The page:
This model aims to explore where and how much shellfish is discarded at coastal and non-coastal locations by daily coastal foraging. We use this model’s output to test the idea that we can confidently use the archaeological record to evaluate the importance of shellfish in prehistoric people’s diets.
The recognition that aquatic adaptations likely had significant impacts on human evolution triggered an explosion of research on that topic. Recognizing coastal foraging in the past relies on the archaeological signature of that behavior. We use this model to explore why some coastal sites are very intensely occupied and see if it is due to the shellfish productivity of the coast.
AMIRIS is the Agent-based Market model for the Investigation of Renewable and Integrated energy Systems.
It is an agent-based simulation of electricity markets and their actors.
AMIRIS enables researches to analyse and evaluate energy policy instruments and their impact on the actors involved in the simulation context.
Different prototypical agents on the electricity market interact with each other, each employing complex decision strategies.
AMIRIS allows to calculate the impact of policy instruments on economic performance of power plant operators and marketers.
The purpose of this curricular model is to teach students the basics of modeling complex systems using agent-based modeling. It is a simple SIR model that simulates how a disease spreads through a population as its members change from susceptible to infected to recovered and then back to susceptible. The dynamics of the model are such that there are multiple emergent outcomes depending on the parameter settings, initial conditions, and chance.
The curricular model can be used with the chapter Agent-Based Modeling in Mixed Methods Research (Moritz et al. 2022) in the Handbook of Teaching Qualitative & Mixed Methods (Ruth et al. 2022).
The instructional videos can be accessed on YouTube: Video 1 (https://youtu.be/32_JIfBodWs); Video 2 (https://youtu.be/0PK_zVKNcp8); and Video 3 (https://youtu.be/0bT0_mYSAJ8).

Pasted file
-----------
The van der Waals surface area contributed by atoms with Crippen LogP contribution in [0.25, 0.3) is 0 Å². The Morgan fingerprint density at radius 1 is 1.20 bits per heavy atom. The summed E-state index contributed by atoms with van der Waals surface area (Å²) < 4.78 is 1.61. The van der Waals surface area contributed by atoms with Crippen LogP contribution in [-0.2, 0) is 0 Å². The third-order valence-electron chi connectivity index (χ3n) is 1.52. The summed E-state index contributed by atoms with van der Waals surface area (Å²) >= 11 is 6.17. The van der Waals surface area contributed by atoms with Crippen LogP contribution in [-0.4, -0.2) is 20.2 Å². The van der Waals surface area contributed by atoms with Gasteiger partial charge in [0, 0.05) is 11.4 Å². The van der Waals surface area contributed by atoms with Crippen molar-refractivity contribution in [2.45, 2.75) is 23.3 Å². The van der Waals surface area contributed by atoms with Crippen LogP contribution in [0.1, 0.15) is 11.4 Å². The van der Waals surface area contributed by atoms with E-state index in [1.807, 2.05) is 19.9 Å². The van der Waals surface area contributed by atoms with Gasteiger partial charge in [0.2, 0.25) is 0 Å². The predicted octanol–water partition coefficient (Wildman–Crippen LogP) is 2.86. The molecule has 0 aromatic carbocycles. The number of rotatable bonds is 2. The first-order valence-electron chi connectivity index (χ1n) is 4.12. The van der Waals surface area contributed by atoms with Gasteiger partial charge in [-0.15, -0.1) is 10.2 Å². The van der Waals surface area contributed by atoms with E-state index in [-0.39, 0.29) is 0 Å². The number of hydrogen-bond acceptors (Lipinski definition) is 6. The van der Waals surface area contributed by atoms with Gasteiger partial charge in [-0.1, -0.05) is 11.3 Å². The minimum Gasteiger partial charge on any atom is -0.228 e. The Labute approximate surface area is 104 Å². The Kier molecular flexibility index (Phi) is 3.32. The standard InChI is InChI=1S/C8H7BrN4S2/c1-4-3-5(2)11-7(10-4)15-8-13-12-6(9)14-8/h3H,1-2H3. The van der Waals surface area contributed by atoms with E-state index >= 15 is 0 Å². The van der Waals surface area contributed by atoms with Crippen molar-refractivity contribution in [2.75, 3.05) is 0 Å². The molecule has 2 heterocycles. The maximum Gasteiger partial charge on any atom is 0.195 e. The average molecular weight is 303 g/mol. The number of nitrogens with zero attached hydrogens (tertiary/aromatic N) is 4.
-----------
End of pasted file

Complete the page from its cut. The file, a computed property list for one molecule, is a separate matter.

Both models simulate n-person prisoner dilemma in groups (left figure) where agents decide to C/D – using a stochastic threshold algorithm with reinforcement learning components. We model fixed (single group ABM) and dynamic groups (bad-barrels ABM). The purpose of the bad-barrels model is to assess the impact of information during meritocratic matching. In the bad-barrels model, we incorporated a multidimensional structure in which agents are also embedded in a social network (2-person PD). We modeled a random and homophilous network via a random spatial graph algorithm (right figure).
The Communicating Hazard Information in the Modern Environment (CHIME) agent-based model (ABM) is a Netlogo program that facilitates the analysis of information flow and protective decisions across space and time during hazardous weather events. CHIME ABM provides a platform for testing hypotheses about collective human responses to weather forecasts and information flow, using empirical data from historical hurricanes. The model uses real world geographical and hurricane data to set the boundaries of the simulation, and it uses historical hurricane forecast information from the National Hurricane Center to initiate forecast information flow to citizen agents in the model.